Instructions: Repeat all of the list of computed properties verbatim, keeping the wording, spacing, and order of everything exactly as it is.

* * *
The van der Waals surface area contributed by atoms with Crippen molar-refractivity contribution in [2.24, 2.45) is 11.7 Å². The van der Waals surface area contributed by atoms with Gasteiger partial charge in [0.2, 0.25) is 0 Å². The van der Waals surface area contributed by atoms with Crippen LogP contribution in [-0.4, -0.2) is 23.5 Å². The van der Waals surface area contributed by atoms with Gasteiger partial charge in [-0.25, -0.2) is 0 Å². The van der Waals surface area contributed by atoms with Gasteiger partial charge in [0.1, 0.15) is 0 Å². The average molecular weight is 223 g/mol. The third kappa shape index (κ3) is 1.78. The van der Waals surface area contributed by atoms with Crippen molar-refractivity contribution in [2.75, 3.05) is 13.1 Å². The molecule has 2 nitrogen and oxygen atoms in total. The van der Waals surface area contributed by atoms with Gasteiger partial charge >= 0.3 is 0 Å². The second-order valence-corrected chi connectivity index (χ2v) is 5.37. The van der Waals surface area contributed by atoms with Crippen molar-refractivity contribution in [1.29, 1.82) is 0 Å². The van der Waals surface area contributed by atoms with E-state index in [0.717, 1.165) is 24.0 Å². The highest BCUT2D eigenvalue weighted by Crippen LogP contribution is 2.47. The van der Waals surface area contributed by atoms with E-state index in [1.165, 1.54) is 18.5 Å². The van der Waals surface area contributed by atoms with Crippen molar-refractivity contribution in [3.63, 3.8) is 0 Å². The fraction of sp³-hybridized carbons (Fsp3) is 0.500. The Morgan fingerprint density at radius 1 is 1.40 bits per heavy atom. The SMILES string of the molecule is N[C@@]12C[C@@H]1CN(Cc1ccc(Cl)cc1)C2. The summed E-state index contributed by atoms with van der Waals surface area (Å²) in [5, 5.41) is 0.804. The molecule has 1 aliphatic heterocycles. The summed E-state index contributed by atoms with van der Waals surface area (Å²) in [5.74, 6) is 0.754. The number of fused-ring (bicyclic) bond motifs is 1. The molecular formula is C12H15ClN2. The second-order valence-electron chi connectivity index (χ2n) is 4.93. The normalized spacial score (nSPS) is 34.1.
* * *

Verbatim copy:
The van der Waals surface area contributed by atoms with Crippen molar-refractivity contribution in [2.24, 2.45) is 11.7 Å². The van der Waals surface area contributed by atoms with Gasteiger partial charge in [0.2, 0.25) is 0 Å². The van der Waals surface area contributed by atoms with Crippen LogP contribution in [-0.4, -0.2) is 23.5 Å². The van der Waals surface area contributed by atoms with Gasteiger partial charge in [-0.25, -0.2) is 0 Å². The van der Waals surface area contributed by atoms with Gasteiger partial charge in [0.1, 0.15) is 0 Å². The average molecular weight is 223 g/mol. The third kappa shape index (κ3) is 1.78. The van der Waals surface area contributed by atoms with Crippen molar-refractivity contribution in [2.75, 3.05) is 13.1 Å². The molecule has 2 nitrogen and oxygen atoms in total. The van der Waals surface area contributed by atoms with Gasteiger partial charge >= 0.3 is 0 Å². The second-order valence-corrected chi connectivity index (χ2v) is 5.37. The van der Waals surface area contributed by atoms with Crippen molar-refractivity contribution in [1.29, 1.82) is 0 Å². The van der Waals surface area contributed by atoms with E-state index in [0.717, 1.165) is 24.0 Å². The highest BCUT2D eigenvalue weighted by Crippen LogP contribution is 2.47. The van der Waals surface area contributed by atoms with E-state index in [1.165, 1.54) is 18.5 Å². The van der Waals surface area contributed by atoms with Crippen molar-refractivity contribution in [3.63, 3.8) is 0 Å². The fraction of sp³-hybridized carbons (Fsp3) is 0.500. The Morgan fingerprint density at radius 1 is 1.40 bits per heavy atom. The SMILES string of the molecule is N[C@@]12C[C@@H]1CN(Cc1ccc(Cl)cc1)C2. The summed E-state index contributed by atoms with van der Waals surface area (Å²) in [5, 5.41) is 0.804. The molecule has 1 aliphatic heterocycles. The summed E-state index contributed by atoms with van der Waals surface area (Å²) in [5.74, 6) is 0.754. The number of fused-ring (bicyclic) bond motifs is 1. The molecular formula is C12H15ClN2. The second-order valence-electron chi connectivity index (χ2n) is 4.93. The normalized spacial score (nSPS) is 34.1.